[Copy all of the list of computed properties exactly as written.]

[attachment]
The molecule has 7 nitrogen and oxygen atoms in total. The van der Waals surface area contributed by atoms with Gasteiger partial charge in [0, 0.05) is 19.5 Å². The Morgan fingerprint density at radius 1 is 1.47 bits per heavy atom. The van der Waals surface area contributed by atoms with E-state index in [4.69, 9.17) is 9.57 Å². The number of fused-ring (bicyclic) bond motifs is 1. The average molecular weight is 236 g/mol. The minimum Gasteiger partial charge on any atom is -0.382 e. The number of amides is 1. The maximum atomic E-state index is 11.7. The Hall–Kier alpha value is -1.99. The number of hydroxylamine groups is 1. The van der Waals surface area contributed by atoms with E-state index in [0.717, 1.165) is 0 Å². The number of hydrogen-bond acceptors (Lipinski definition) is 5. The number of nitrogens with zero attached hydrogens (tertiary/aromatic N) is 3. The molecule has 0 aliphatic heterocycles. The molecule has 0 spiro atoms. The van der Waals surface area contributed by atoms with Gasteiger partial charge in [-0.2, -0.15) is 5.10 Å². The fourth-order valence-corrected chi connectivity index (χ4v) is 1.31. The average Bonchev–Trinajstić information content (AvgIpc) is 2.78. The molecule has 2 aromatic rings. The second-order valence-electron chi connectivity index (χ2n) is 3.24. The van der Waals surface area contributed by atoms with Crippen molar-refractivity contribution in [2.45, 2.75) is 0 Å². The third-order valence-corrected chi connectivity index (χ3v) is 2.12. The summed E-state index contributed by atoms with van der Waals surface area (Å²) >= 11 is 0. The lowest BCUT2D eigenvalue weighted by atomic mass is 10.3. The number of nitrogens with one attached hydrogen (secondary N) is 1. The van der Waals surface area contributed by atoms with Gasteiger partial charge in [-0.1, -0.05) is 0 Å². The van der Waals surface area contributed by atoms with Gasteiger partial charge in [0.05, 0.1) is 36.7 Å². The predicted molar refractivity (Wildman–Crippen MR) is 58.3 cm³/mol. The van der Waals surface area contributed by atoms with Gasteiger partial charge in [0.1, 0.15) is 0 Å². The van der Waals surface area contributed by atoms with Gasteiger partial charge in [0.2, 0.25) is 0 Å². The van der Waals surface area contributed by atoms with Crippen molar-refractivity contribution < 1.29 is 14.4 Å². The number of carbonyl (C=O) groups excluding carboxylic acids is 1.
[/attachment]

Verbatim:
The molecule has 7 nitrogen and oxygen atoms in total. The van der Waals surface area contributed by atoms with Gasteiger partial charge in [0, 0.05) is 19.5 Å². The Morgan fingerprint density at radius 1 is 1.47 bits per heavy atom. The van der Waals surface area contributed by atoms with E-state index in [4.69, 9.17) is 9.57 Å². The number of fused-ring (bicyclic) bond motifs is 1. The average molecular weight is 236 g/mol. The minimum Gasteiger partial charge on any atom is -0.382 e. The number of amides is 1. The maximum atomic E-state index is 11.7. The Hall–Kier alpha value is -1.99. The number of hydroxylamine groups is 1. The van der Waals surface area contributed by atoms with E-state index in [0.717, 1.165) is 0 Å². The number of hydrogen-bond acceptors (Lipinski definition) is 5. The number of nitrogens with zero attached hydrogens (tertiary/aromatic N) is 3. The molecule has 0 aliphatic heterocycles. The molecule has 0 spiro atoms. The van der Waals surface area contributed by atoms with Gasteiger partial charge in [-0.2, -0.15) is 5.10 Å². The fourth-order valence-corrected chi connectivity index (χ4v) is 1.31. The average Bonchev–Trinajstić information content (AvgIpc) is 2.78. The molecule has 2 aromatic rings. The second-order valence-electron chi connectivity index (χ2n) is 3.24. The van der Waals surface area contributed by atoms with Crippen molar-refractivity contribution in [2.45, 2.75) is 0 Å². The third-order valence-corrected chi connectivity index (χ3v) is 2.12. The summed E-state index contributed by atoms with van der Waals surface area (Å²) >= 11 is 0. The lowest BCUT2D eigenvalue weighted by atomic mass is 10.3. The number of nitrogens with one attached hydrogen (secondary N) is 1. The van der Waals surface area contributed by atoms with Gasteiger partial charge in [-0.1, -0.05) is 0 Å². The van der Waals surface area contributed by atoms with Gasteiger partial charge in [0.05, 0.1) is 36.7 Å². The predicted molar refractivity (Wildman–Crippen MR) is 58.3 cm³/mol. The van der Waals surface area contributed by atoms with Gasteiger partial charge in [0.1, 0.15) is 0 Å². The van der Waals surface area contributed by atoms with Gasteiger partial charge in [0.2, 0.25) is 0 Å². The van der Waals surface area contributed by atoms with Crippen molar-refractivity contribution < 1.29 is 14.4 Å². The number of carbonyl (C=O) groups excluding carboxylic acids is 1.